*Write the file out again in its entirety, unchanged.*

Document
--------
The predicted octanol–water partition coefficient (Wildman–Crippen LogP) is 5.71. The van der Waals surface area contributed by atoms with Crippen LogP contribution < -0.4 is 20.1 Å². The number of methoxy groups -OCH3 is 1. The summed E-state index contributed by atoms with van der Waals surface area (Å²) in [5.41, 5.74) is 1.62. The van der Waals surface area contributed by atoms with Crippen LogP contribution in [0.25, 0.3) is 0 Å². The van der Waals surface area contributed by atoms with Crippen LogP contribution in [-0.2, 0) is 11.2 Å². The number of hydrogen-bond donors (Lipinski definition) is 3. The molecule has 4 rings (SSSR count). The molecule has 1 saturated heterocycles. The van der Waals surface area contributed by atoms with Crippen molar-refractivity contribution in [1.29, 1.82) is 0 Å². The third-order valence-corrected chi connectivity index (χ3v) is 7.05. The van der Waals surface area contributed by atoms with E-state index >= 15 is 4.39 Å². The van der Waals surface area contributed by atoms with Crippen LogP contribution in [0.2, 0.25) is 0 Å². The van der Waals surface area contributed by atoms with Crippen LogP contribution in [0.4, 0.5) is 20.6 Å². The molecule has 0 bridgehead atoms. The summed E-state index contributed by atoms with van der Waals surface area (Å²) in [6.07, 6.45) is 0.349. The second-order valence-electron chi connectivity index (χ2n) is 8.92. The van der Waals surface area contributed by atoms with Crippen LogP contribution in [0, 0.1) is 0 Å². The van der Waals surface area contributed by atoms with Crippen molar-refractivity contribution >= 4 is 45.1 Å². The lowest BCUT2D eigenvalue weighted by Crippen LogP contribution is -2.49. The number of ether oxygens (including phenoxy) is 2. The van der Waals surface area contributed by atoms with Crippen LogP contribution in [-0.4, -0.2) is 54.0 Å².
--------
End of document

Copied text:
The predicted octanol–water partition coefficient (Wildman–Crippen LogP) is 5.71. The van der Waals surface area contributed by atoms with Crippen LogP contribution < -0.4 is 20.1 Å². The number of methoxy groups -OCH3 is 1. The summed E-state index contributed by atoms with van der Waals surface area (Å²) in [5.41, 5.74) is 1.62. The van der Waals surface area contributed by atoms with Crippen LogP contribution in [0.25, 0.3) is 0 Å². The van der Waals surface area contributed by atoms with Crippen LogP contribution in [-0.2, 0) is 11.2 Å². The number of hydrogen-bond donors (Lipinski definition) is 3. The molecule has 4 rings (SSSR count). The molecule has 1 saturated heterocycles. The van der Waals surface area contributed by atoms with Crippen molar-refractivity contribution in [1.29, 1.82) is 0 Å². The third-order valence-corrected chi connectivity index (χ3v) is 7.05. The van der Waals surface area contributed by atoms with E-state index >= 15 is 4.39 Å². The van der Waals surface area contributed by atoms with Crippen LogP contribution in [0.2, 0.25) is 0 Å². The van der Waals surface area contributed by atoms with Crippen LogP contribution in [0.4, 0.5) is 20.6 Å². The molecule has 0 bridgehead atoms. The summed E-state index contributed by atoms with van der Waals surface area (Å²) in [6.07, 6.45) is 0.349. The second-order valence-electron chi connectivity index (χ2n) is 8.92. The van der Waals surface area contributed by atoms with Crippen LogP contribution in [0, 0.1) is 0 Å². The van der Waals surface area contributed by atoms with Crippen molar-refractivity contribution >= 4 is 45.1 Å². The lowest BCUT2D eigenvalue weighted by Crippen LogP contribution is -2.49. The number of ether oxygens (including phenoxy) is 2. The van der Waals surface area contributed by atoms with Crippen LogP contribution in [-0.4, -0.2) is 54.0 Å².